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The Bark Covered House
Chapter 17. How I Got in Trouble Riding in a Canoe

I OFTEN rode in my canoe when I did not go fishing. I took one ride in it that I shall always remember, at least the remembrance of it has forced itself upon my mind a number of times, in the days gone by, and I expect to think of it a few times more. Of course my oldest sister, Rachel, who is now Mrs. Crandell, of Dearborn, became acquainted with the young ladies of the neighborhood. One fine afternoon, in the spring of the year when the water was high, two of her friends came to see her. They were considered very fine young ladies. One was Miss Lucy Lord, the other I will call nameless, but she is an old resident and lives near by. If at any time this should meet her eye she will vouch for the truth of it. They came to spend the afternoon with sister.

Of course (as all young men do, I believe) I felt a little flattered, and thought, no doubt, one object of their visit was to see me. Whether my humble self was once in all their thoughts, when they were making their toilet that day or not, I gave them the credit of it. I thought I had never seen one of them, at least, look any better than she did that afternoon. Her hair was arranged very nicely and she was very graceful. Of course, when my sister told me they wished very much for a boat ride, I could not very well to refuse to go with them. I hoped to let them see with how much skill I could manage my canoe. But alas for my skill! The flat was covered with water from our little ridge to the creek, a distance of twenty rods. It looked like a large river. The canoe was anchored near the ridge; the young ladies got in and we started from the landing. I had to look out for the stumps and hummocks so as not to run against them nor run my boat aground. I had my passengers aboard and I stood in the hind end of the canoe, and with a hand pole I set it along with greater rapidity than it could have been paddled. We glided over the water, on the flat, amid the joyful acclamations and gleeful laughter of my fair companions. One said, "I haven't had a boat ride before in Michigan." Miss Lucy, who sat on the bow end of the boat, waved her handkerchief and said, "Oh, bless me! isn't this pleasant, sailing on the water!" Another said, "How nice we go!" Of course I propelled along with considerable speed. I thought I had one of the nicest, prettiest and most intelligent load of passengers that had ever been in my canoe or on that water, and I would give them a nice ride.

At last we got round as far as the creek. There the water ran more swiftly than it did on the flat. I told the young ladies I thought we had better not try to navigate that, but they all said, "Let us ride up the creek!" I thought I was master of the situation and could manage the canoe. I did not want to tell them that I was afraid, for fear they would say I was faint-hearted. I thought that would be very much against me, and as I had such a brave crew, I made up my mind to go up the strong current. I turned the bow of the boat up against the current, as much as I could with one hold, but could not get it straight against the current. It shot ahead its length or more, then I moved my hand pole to get a new hold. Now we were over the creek and the water being four or five feet deep, it was impossible for me to get my pole down to the bottom again in time to save us. While I was trying to do that, the current being stronger than I supposed, turned the boat sidewise. I saw that we were gone for it. The girls sprang to one side of the boat and down we went, at one plunge, all together into the water. My craft was foundered, filled with water and vent down, (stream at least). Miss Lucy Lord was the heroine of the occasion; luckily, she saved herself by Jumping, though she got very wet. She got on to a little hummock on the bank and was on terra-firma.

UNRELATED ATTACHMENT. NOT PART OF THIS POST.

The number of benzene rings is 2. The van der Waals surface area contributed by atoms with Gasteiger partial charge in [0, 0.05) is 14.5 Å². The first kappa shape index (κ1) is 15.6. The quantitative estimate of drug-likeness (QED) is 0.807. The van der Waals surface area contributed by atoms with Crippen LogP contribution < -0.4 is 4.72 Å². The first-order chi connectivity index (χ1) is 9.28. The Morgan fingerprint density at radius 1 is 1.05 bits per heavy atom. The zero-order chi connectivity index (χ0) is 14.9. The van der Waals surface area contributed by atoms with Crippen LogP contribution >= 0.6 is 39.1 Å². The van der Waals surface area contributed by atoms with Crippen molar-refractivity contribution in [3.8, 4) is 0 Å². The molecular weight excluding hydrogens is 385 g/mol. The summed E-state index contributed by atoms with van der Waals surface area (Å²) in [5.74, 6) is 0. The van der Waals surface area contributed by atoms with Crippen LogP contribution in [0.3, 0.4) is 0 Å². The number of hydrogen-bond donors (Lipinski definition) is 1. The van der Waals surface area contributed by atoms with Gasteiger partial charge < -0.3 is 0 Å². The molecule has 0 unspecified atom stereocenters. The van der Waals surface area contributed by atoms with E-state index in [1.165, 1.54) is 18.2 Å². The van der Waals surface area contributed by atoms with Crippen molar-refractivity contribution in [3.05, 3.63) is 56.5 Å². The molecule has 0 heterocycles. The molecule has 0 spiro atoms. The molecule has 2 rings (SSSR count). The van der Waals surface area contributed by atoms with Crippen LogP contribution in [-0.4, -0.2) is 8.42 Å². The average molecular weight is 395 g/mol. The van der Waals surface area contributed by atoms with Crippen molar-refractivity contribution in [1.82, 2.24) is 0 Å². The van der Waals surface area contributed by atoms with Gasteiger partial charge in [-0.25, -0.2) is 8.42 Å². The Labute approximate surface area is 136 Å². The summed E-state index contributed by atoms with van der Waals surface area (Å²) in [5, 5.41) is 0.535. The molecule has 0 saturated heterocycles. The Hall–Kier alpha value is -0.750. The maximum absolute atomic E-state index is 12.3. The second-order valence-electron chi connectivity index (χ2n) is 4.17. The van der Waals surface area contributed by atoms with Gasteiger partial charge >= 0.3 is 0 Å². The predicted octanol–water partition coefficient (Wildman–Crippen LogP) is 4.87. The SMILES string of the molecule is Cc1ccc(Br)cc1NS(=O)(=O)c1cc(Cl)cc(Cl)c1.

As soon as I took in the situation, I exerted myself to save the rest of the crew. The nameless girl's head came in sight about the same time my own did. As soon as she could halloo she said, "Lord have mercy! Lord help!" Miss Lucy held out her hand and said "Come here and Lord vill help you." I helped her and my sister to the bank as quickly as possible. I had to be very lively in securing the white pocket handkerchief that had been our flag while sailing.

After they got fairly out, they started like three deer, as three dears they were, for the house, each one for herself. The way they made three wakes through that water was something new to me. I had never seen the like of that before. Miss Lucy vent ahead full of life. They vent through the water from one to two feet deep all the way to the ridge. There were father, mother and all the rest, to witness their safe arrival on the shore, and join them in their merry, though I think sad laugh. I knew it would all be laid to me. After I watched them to the house and knew they were very jolly, I started for the canoe. It had gone down in the water to a large log that lay across the creek and lodged against it.

I was as wet as I could be, and I jumped in again, drew it from the log and pulled it along full of water, up the creek, until I got where the bank was a little higher. Then I drew the front end up and the water ran over the back end. When it was so that I could tow it, I took it across the flat in front of the house, and left it there in its place. Then 1 went in the house. They had coined a brand new title for me; they called me "Captain." They said I had come near drowning my passengers. Mother said it was not safe for young ladies to ride with me on the water. Father said, he thought I was not much of a sailor, that I did not understand navigation; and I made up my mind that he was correct, that I was not much of a water-man.


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